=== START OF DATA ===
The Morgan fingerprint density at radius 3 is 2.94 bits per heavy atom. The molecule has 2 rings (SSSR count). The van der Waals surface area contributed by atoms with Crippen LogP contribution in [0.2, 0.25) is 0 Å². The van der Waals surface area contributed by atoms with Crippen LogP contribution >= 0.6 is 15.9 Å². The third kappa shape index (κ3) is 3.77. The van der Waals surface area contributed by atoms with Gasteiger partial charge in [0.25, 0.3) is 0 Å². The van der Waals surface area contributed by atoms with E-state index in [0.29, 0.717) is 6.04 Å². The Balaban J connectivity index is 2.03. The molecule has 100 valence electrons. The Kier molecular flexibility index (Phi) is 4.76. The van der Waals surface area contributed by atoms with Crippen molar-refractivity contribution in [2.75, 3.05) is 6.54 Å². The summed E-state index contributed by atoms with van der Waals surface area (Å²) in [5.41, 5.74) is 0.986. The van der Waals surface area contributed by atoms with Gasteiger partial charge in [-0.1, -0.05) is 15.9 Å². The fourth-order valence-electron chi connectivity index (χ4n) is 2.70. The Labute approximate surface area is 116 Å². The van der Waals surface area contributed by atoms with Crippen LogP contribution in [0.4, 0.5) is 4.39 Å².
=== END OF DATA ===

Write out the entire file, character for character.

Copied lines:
The Morgan fingerprint density at radius 3 is 2.94 bits per heavy atom. The molecule has 2 rings (SSSR count). The van der Waals surface area contributed by atoms with Crippen LogP contribution in [0.2, 0.25) is 0 Å². The van der Waals surface area contributed by atoms with Crippen LogP contribution >= 0.6 is 15.9 Å². The third kappa shape index (κ3) is 3.77. The van der Waals surface area contributed by atoms with Gasteiger partial charge in [0.25, 0.3) is 0 Å². The van der Waals surface area contributed by atoms with E-state index in [0.29, 0.717) is 6.04 Å². The Balaban J connectivity index is 2.03. The molecule has 100 valence electrons. The Kier molecular flexibility index (Phi) is 4.76. The van der Waals surface area contributed by atoms with Crippen molar-refractivity contribution in [2.75, 3.05) is 6.54 Å². The summed E-state index contributed by atoms with van der Waals surface area (Å²) in [5.41, 5.74) is 0.986. The van der Waals surface area contributed by atoms with Gasteiger partial charge in [-0.1, -0.05) is 15.9 Å². The fourth-order valence-electron chi connectivity index (χ4n) is 2.70. The Labute approximate surface area is 116 Å². The van der Waals surface area contributed by atoms with Crippen LogP contribution in [0.4, 0.5) is 4.39 Å².